Elizabeth Rabia Roberts, Ed.D, is an internationally known citizen activist and women’s advocate. She is MaShieka — spiritual guide and teacher—in the International Sufi Way, and a lifelong student and teacher in nondual Buddhism. She has spent nearly 50 years working as a change agent for environmental and social justice, and the past 26 years working in 17 countries using “Bearing Witness” as a model for transformative action. Bearing Witness is a process that has grown out of the teachings and inspiration of many people (Bernie Glassman, Dr. Martin Luther King Jr., Witness for Peace, and Elias Amidon, to name a few). It has deep spiritual roots — but is being newly adapted to improve the effectiveness of working with transformative change. Rabia has slept in tents, bamboo huts, ashrams, church basements, hotels, the occasional palace, and the guest rooms of friends around the world. She describes her work as an exercise of happiness and optimism – something that you can feel palpably when talking to Rabia.
In this episode of The Peacebuilding Podcast: Bridging the Divide, Rabia shares a specific story of Bearing Witness, in a multi-party conflict playing out in the national park system between native people, environmental activists, loggers, the police and others in the then Burma where she spent many years with her husband Elias Avidon.
About the process of Bearing Witness, Rabia says, “No one person, organization, or political party holds a monopoly on what will make a healthy future for us all — either at the planetary or community level. Perhaps nothing is more important today than crossing the boundaries that seem to separate us and learn to think like an interconnected system.”
“Our challenge is to loosen our attachment to our personal or group agendas so that we can begin to sense what is trying to emerge from the larger whole. . . .” “This does not mean we excuse greed or need to capitulate on what is true—i.e. pretend that a river is not polluted when it clearly is—but we must continue to dialogue. Future leaders will be those who have the collaborative skills and spiritual maturity to bear witness to the totality of what is.”
Rabia describes the principles of Bearing Witness as “appear(ing) quite simple—you may have heard them before from a spiritual teacher, or in your church—but like most important things in life (i.e., marriage, child rearing, committing to a spiritual path), they are not easy. Whether you work in peace building, education, community development, corporate training, or simply want to improve your family dynamics, the process of bearing witness can be helpful. • Encounter the other; show up; take the plunge • Ask caring questions that open the heart of the “other” • Practice the art of Deep Listening, without judgment • Understand techniques for setting aside one’s own beliefs and attitudes • Learn to guide meetings without driving one’s own agenda • Learn the difference between fixing, helping, and serving • See ways to bring forth the greater whole that is emerging • Perceive what is ‘yours’ to do, and when action is ready to emerge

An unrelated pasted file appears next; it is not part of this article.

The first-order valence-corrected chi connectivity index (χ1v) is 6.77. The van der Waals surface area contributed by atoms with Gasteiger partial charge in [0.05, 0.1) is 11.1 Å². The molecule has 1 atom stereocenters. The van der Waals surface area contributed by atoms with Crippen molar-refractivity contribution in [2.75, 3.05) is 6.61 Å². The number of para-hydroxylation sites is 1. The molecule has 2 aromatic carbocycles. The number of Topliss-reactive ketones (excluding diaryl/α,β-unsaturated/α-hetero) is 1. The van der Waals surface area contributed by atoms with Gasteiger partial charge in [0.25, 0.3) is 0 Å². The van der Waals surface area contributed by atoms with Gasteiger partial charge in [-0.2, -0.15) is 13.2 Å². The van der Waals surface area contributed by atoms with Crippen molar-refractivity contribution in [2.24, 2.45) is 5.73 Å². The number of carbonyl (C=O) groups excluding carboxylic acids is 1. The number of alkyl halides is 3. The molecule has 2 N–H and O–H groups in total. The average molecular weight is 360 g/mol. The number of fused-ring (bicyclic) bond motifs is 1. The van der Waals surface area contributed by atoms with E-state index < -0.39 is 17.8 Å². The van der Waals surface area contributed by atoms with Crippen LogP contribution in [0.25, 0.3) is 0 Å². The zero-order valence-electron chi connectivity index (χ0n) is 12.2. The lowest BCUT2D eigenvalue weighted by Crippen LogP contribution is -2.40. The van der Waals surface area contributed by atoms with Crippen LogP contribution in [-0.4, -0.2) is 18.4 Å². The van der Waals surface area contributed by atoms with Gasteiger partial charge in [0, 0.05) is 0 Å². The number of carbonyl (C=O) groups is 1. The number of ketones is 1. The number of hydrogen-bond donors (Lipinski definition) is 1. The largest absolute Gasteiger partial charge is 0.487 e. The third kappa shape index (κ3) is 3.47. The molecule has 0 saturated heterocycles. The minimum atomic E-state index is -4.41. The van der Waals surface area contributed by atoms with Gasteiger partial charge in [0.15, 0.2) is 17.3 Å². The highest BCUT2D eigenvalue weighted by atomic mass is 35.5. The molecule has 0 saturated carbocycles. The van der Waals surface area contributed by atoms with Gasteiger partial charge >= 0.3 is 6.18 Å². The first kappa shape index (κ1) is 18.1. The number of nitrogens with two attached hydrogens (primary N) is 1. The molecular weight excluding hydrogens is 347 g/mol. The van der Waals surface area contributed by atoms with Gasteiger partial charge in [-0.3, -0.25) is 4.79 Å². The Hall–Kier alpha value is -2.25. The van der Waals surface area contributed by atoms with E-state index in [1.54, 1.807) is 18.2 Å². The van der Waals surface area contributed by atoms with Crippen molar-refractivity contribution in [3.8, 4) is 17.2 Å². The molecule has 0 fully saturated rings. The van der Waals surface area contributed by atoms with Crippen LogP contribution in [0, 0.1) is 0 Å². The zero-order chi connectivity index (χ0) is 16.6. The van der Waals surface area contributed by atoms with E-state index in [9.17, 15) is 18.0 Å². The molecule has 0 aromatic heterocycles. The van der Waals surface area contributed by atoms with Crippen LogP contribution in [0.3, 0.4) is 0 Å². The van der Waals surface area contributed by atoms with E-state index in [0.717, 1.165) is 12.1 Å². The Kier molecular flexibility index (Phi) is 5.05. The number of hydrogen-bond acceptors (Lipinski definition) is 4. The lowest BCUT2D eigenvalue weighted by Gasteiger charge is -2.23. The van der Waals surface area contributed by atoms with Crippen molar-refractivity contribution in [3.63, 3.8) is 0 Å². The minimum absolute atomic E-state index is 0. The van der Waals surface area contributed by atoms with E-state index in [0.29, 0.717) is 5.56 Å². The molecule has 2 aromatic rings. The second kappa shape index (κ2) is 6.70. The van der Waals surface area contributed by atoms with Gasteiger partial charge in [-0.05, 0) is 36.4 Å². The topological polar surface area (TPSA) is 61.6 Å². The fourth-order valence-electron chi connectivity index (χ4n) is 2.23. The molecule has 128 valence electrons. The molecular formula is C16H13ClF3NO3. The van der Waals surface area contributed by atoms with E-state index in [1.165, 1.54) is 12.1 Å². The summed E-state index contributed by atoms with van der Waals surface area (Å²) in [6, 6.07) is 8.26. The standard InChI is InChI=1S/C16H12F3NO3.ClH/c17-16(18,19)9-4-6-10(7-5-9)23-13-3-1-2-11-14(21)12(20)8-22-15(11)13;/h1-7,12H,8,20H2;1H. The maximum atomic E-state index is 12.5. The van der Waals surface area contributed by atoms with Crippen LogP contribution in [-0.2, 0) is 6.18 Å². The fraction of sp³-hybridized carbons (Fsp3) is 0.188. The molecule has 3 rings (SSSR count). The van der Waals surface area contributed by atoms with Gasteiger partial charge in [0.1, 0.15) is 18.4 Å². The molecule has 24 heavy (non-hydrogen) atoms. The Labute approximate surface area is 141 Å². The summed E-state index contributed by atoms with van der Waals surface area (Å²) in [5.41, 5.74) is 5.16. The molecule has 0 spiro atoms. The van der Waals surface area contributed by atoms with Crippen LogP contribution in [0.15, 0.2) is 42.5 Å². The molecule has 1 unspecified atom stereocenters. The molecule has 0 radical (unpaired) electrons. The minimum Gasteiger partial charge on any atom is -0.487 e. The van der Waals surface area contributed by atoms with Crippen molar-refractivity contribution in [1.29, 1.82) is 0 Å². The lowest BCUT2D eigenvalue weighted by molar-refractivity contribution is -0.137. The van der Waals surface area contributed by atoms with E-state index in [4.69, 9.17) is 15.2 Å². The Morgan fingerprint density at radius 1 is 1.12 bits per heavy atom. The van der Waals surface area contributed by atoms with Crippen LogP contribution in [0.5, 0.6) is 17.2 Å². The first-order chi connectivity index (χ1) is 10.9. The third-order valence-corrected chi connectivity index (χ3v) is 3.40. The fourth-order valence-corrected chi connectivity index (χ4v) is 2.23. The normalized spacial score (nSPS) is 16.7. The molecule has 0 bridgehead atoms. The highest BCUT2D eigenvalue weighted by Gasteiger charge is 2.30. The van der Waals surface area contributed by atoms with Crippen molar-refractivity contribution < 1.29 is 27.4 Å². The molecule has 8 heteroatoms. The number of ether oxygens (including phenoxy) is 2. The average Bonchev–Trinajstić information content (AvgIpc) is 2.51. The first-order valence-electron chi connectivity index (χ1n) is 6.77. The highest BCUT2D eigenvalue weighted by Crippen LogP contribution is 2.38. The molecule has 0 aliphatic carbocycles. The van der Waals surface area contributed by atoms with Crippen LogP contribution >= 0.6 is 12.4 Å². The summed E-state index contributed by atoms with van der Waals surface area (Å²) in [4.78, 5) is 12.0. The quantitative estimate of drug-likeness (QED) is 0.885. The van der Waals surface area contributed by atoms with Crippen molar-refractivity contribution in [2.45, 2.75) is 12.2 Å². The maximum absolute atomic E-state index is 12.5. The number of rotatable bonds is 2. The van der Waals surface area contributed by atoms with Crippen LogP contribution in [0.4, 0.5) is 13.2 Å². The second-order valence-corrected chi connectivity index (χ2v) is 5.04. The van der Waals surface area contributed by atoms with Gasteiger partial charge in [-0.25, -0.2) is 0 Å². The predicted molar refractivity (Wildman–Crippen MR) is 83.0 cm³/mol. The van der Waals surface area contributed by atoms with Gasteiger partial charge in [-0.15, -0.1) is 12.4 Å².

In 1999 Rabia and her husband, sold their home and undertook a deliberate period of homelessness as part of an international pilgrimage of direct service and teaching. In 2002, while working with a peace group in Iraq, Rabia was elected the first American delegate to the Global Non-Violent Peaceforce. Since then she has worked organizing and teaching active non-violence in Burma, Indonesia, the tribal lands of Southeast Asia, Iraq, Syria, Israel/Palestine, Brazil, Afghanistan, Pakistan and most recently Standing Rock.
Please tune in to this wise soul whose upbeat spirit is simply contagious, and path of activism and adventure compelling.